The present compounds of Formulas (I) and (II) are tissue selective compounds having the ability to behave like estrogen agonists, such as by lowering cholesterol and preventing bone loss, or like estrogen antagonists. Therefore, these compounds in the present formulations are useful for treating many maladies including osteoporosis, prostatic hypertrophy, infertility, breast cancer, endometrial hyperplasia, endometrial cancer, endometriosis, cystic glandular hyperplasia, uterine hyperplasia, cervical hyperplasia, benign prostatic hyperplasia, cardiovascular disease, contraception, Alzheimer's disease and melanoma. The formulations of this invention may also be used to treat bone loss resulting from secondary osteoporosis, including that categorized as endocrine in nature, including that resulting from glucocorticoid excess, hyperparathyroidism, hyperthyroidism, hypogonadism, hyperprolactinemia, and diabetes mellitus. The bone loss may also be the drug-induced, such as that resulting from heparin treatments, alcohol consumption, or the use of tobacco, barbiturates or corticosteroids. The drug-induced loss of bone may also stem from treatment with gonadotropin releasing hormone (GnRH or LHRH) or synthetic GnRH antagonists or agonists, such as the leuprolide acetate injectable sold by TAP Pharmaceuticals Inc. under the tradename LUPRON® or the goserelin acetate implant sold by Zeneca Pharmaceuticals under the Zoladex® tradename. Such bone loss may also result from immobilization of the individual, chronic renal failure, malabsorption syndrome, hepatic disease, chronic obstructive lung disease, rheumatoid arthritis, or sarcoidosis.
Additionally, these formulations can be used for hormone replacement therapy in post-menopausal women or in other estrogen deficiency states where estrogen supplementation would be beneficial. The symbiotic activity of the compounds and estrogen(s) of the present methods of treatment are particularly of interest in overcoming the unwanted consequences of estrogen therapy, such as breakthrough bleeding and/or excessive endometrial stimulation, which may lead to endometrial hyperplasia or endometriosis. These formulations, therefore, may be used in methods of treating or preventing excessive estrogenic uterine stimulation in a mammal.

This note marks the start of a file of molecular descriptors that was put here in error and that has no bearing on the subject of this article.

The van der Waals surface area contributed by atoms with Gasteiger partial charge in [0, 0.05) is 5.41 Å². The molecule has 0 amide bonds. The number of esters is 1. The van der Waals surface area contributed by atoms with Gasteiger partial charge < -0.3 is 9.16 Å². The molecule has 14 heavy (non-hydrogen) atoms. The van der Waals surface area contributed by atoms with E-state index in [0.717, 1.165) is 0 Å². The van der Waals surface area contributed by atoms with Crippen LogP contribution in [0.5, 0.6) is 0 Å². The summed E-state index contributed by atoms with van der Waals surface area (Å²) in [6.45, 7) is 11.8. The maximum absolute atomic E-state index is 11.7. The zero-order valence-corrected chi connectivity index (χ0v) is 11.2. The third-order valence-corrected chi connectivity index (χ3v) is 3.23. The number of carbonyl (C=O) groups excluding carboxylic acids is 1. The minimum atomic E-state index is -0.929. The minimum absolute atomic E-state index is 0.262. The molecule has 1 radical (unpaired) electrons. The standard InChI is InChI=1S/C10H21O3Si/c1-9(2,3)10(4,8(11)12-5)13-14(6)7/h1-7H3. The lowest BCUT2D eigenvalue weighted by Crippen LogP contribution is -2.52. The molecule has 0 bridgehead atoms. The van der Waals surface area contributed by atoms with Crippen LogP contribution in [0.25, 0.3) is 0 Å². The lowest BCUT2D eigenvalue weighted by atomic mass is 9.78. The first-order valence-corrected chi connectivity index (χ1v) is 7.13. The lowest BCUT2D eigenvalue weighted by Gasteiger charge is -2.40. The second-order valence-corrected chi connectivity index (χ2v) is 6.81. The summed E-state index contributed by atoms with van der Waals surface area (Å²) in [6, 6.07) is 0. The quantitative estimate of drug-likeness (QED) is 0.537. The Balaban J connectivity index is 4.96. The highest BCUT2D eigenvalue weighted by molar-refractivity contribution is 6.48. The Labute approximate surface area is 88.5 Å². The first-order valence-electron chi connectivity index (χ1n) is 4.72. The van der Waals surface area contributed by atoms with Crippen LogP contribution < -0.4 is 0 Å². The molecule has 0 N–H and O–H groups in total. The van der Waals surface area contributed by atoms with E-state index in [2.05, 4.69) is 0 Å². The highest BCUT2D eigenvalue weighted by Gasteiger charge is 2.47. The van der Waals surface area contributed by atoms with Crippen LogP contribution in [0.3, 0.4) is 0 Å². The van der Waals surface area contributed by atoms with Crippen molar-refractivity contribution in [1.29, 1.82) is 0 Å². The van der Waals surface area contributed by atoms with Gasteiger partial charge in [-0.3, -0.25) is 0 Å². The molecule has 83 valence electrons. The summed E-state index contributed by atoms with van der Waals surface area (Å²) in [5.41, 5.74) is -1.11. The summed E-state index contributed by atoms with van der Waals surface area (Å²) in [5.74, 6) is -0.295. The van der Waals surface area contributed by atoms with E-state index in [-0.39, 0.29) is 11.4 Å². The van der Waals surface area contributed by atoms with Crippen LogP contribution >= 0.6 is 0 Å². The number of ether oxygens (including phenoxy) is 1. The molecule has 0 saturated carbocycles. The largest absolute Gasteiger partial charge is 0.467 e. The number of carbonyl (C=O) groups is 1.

The formulations of this invention may also be used in methods of treatment for bone loss, which may result from an imbalance in an individual's formation of new bone tissues and the resorption of older tissues, leading to a net loss of bone. Such bone depletion results in a range of individuals, particularly in post-menopausal women, women who have undergone hysterectomy/oophorectomy, those receiving or who have received extended corticosteroid therapies, those experiencing gonadal dysgenesis, and those suffering from Cushing's syndrome. Special needs for bone replacement can also be addressed using these formulations in individuals with bone fractures, defective bone structures, and those receiving bone-related surgeries and/or the implantation of prosthesis. In addition to those problems described above, these formulations can be used in treatments for osteoarthritis, Paget's disease, osteomalacia, osteohalisteresis, endometrial cancer, multiple myeloma and other forms of cancer having deleterious effects on bone tissues. Methods of treating the maladies listed herein are understood to comprise administering to an individual in need of such treatment a pharmaceutically effective amount of one or more of the compounds of Formulas (I) and (II), or a pharmaceutically acceptable salt thereof, in conjunction with a therapeutically desirable amount of an estrogen. This invention also includes pharmaceutical compositions utilizing one or more of the present compounds, and/or the pharmaceutically acceptable salts thereof, along with one or more pharmaceutically acceptable carriers, excipients, etc.